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March 14, 2007


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Although if you are paying $50K a year onto your mortgage - you're at least hopefully adding some value to your NW there...

$10,000 a year on restaurants!? Yikes. I don't undestand how you can drop that much money of eating out. Even if was making $150,000 a year, I don't know if I could spend that much on food.

Sounds like an illustration of "expenses expand to fill all available income and then some" if you're not watching that is.

I guess that if you eat out in nice restaurants 3 times a week, it'd be not too difficult to spend $10,000 a year. Thats $65 (£40) a meal.

Just wondering, would you say that someone who earns $10,000 a year and spends $11,000 could make progress if they could just control their spending?

At some point, there's going to be no room to cut and the person needs to focus on increasing income.

But since the average family in the US makes $50k a year, most people have more than enough room to cut expenses and spend less than they earn.

I have no marketable skills and no money to pay for education or training to acquire marketable skills. A coin hobby doesn't facilitate making money since I'm not allowed to make my own (LOL).

Then you need to figure out a way to get an education/training -- even if it takes you a decade to do so. Otherwise, you'll be in the same situation for the next 50 years.

I think I have a creditor determined to make it impossible for me to pay for education or training (unless I file bankruptcy) and I literally do not have 50 years unless life expectancies are increased at a greater rate. (LOL2)

I think the only item I have a real problem with here is the $10k/mo for the summer home.

$15K for private school is a lot, but well worth it. It's a deal for NY, since schools here in NC are anywhere from $8K for a Catholic school to over $20K for the ritzy day schools.

If they have a family of 4, $200 a week for dining out isn't unrealistic. It probably includes a few business meals for the parents (coworker lunches, etc) plus average meals out with the kids. $500 a month for trainers & beauty treatments also breaks down to $125 a person. Considering a gym might be $50 of that, and a cut and color can be anywhere from $40-150, I also don't think those numbers are outrageously "spendy".

They need to get over the idea of having a summer home at $10K/mo, and just go for a week like normal folks do. After the kids are finished with school, they'll have the cash freed up to do the summer home again. [or build savings, but that might be asking too much]

Summer home and private school? I agree the eating out could be work lunches not reimbursed. And the mortgage is not crazy for NY. But still.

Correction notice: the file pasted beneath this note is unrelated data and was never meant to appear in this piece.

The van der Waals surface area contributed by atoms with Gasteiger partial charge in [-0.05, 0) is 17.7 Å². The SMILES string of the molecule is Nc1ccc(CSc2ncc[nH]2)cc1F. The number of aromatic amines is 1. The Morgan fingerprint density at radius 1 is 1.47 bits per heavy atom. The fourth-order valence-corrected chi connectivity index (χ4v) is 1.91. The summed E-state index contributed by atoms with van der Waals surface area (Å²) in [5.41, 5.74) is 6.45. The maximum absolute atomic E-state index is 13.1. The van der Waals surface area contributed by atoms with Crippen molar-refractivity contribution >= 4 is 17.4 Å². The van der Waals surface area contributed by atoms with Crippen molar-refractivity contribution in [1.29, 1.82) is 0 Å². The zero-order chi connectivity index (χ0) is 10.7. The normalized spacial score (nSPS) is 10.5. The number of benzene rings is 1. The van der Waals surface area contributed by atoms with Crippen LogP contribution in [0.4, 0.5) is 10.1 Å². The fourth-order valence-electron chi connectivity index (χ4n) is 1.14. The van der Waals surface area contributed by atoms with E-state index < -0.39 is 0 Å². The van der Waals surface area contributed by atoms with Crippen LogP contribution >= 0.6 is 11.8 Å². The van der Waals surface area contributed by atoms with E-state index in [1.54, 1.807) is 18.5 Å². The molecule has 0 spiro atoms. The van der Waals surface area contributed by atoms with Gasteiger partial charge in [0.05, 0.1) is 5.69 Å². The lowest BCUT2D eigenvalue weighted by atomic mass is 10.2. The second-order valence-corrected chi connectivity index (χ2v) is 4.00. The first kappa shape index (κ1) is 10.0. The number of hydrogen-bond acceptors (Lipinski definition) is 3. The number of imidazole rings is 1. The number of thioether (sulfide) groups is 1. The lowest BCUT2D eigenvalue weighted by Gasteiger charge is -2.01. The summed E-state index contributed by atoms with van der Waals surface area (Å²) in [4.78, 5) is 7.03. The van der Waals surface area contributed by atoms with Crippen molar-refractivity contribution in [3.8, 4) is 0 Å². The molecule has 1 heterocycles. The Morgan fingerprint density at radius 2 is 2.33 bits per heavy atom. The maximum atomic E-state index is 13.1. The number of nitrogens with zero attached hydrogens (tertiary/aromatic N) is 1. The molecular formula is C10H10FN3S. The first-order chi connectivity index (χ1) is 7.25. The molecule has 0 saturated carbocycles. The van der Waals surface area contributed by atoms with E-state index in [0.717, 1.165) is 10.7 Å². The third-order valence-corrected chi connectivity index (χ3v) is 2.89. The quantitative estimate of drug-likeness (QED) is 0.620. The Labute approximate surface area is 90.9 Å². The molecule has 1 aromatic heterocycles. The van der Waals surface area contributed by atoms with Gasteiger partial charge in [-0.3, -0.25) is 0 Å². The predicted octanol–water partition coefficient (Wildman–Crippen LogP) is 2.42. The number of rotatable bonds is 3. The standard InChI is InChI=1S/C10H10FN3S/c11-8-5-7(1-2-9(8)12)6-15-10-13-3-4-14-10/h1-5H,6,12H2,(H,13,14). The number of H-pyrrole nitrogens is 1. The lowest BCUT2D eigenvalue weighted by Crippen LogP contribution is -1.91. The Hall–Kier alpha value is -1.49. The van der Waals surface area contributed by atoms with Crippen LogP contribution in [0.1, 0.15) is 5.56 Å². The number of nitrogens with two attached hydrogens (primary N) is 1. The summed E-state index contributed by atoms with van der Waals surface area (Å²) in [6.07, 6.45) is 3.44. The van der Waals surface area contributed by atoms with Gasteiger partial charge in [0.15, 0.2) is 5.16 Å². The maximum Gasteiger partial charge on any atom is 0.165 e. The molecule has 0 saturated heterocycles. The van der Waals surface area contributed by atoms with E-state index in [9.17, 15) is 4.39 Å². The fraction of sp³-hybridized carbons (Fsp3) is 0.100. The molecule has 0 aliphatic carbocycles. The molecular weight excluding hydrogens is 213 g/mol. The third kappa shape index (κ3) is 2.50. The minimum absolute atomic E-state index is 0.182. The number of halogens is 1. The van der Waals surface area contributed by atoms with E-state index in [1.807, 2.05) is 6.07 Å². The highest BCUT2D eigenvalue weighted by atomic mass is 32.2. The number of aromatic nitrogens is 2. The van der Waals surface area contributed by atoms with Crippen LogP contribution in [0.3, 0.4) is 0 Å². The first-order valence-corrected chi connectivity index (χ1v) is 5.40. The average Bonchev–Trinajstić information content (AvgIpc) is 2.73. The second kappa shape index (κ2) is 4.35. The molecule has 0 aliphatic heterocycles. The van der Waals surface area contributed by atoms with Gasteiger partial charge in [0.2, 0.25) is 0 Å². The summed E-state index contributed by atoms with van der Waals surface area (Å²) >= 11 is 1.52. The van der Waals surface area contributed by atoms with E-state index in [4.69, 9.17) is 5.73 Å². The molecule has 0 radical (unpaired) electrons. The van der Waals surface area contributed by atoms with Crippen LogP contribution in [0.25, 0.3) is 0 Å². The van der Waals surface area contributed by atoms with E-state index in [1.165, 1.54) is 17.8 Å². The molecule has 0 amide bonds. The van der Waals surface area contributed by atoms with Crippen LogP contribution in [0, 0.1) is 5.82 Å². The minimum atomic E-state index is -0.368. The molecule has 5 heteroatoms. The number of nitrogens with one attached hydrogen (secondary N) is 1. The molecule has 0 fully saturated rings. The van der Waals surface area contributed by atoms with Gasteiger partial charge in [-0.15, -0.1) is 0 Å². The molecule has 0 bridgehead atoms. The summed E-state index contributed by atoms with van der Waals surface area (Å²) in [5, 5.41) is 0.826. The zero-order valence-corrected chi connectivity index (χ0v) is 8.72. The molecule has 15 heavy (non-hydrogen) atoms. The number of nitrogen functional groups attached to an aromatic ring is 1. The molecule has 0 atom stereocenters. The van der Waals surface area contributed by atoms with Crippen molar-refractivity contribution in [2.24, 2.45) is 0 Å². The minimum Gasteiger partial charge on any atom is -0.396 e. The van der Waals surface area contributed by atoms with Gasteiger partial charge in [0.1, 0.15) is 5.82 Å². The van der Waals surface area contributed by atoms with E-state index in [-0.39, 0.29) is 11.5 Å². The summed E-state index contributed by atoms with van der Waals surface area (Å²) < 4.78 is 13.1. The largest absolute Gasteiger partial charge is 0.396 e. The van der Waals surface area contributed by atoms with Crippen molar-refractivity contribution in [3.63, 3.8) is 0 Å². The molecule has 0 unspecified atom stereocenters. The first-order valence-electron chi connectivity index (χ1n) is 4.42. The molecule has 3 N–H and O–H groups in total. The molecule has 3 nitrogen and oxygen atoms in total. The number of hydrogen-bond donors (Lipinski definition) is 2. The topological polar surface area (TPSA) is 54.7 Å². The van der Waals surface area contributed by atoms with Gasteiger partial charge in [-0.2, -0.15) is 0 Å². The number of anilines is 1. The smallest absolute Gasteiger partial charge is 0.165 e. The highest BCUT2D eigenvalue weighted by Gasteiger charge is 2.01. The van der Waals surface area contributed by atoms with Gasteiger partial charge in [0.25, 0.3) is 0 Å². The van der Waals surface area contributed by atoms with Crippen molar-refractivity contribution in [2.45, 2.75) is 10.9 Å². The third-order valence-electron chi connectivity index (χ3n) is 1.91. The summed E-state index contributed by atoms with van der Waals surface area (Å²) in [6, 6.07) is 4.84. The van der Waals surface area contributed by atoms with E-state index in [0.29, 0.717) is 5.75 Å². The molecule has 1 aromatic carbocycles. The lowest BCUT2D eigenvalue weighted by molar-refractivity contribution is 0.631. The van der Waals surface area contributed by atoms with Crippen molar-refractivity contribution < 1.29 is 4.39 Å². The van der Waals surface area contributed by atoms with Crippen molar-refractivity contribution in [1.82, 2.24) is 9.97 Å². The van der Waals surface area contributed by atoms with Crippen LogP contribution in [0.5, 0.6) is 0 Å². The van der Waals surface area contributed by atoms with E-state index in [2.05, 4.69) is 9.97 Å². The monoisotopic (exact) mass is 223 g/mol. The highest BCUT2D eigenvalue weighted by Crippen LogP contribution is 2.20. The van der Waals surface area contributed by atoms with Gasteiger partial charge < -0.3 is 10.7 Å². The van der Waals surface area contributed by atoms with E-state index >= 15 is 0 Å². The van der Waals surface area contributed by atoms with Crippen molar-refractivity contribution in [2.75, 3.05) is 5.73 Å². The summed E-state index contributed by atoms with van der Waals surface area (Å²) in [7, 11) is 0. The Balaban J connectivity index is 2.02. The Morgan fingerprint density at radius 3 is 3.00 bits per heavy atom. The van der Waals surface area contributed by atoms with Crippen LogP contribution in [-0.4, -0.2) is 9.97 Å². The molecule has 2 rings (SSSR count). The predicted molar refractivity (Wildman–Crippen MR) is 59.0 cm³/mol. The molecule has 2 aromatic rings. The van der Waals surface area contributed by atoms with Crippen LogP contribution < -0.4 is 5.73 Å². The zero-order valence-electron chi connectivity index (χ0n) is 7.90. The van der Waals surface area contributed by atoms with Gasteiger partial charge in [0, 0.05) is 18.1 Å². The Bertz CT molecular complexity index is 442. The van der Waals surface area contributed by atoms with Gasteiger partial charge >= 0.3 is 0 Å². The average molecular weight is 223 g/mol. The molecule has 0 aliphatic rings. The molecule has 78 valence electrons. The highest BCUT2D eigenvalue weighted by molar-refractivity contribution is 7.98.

It's amazing how many people fail to realize this blindingly obvious fact. Thanks for pointing it out.


Obviously, if you keep creating excuses, you will never find solutions. As bad as it may seem to take on debt for education, it is much less expensive (in terms of quality of life) than it is to pass it by. As a matter of fact, you may benefit from looking into some private universities. Many offer accelerated programs for adults. The courses are typically one night a week for five weeks, with a few exceptions. Also, since these are evening courses, many private universities price these competitively with public universities, since the major overhead of the university is covered by full-time day students.

In addition, they have test out programs where you can study or apply life experience to help test out of some courses. This can reduce your overall time and cost.

Many employer offer tuition assistance, and there are grant and scholarship programs available. FedEx has an excellent tuition assistance program, and they offer insurance to part-time staff.

They are only one example, and I know there are others.

The opportunity is there, take advantage of it.

In my case, there are no grants or even loans available; I have student loans in default (making payments but loans not rehabilitated), so there is nothing available to me. And even if I were able to go back to school and get a useful degree, what are the chances a 50-year-old would get hired for an entry level position these days?

Well, since you have convinced yourself that it is impossible, I would have to agree that it is impossible. If you really want to change your situation, you will find a way. Many student loan programs have stipulations that will let you take out loans to better your situation, if that is what is holding you back... even if you are in default. If getting a degree is really going to be it takes for you to earn more money, then they will help you out... it is the only way they are going to get any of their money back, you know.

I tend to agree that these people aren't quite as outrages as some may think. If I lived in New York City, I probably wouldn't want to send my kids to the public schools there. And the cost of groceries and eating out in New York is generally a lot more expensive than in other parts of the country--even more than most higher cost areas. However, I do agree that the summer rental house is outrageous. And they could curtail at least some of the eating out as well as the beauty treatments.

Or they could move outside the city and probably save a huge chunk of change on housing costs.

When we decided to buy a house, a 60-minute commute for my husband vs. a 15-minute commute made about a $200K difference in home costs. And property values are still climbing in our area, rather than being seriously inflated to begin with.

And before someone points out that time is money too, the extra 7.5 hours per week will take almost 14 years to add up to $200K in money at his current salary.

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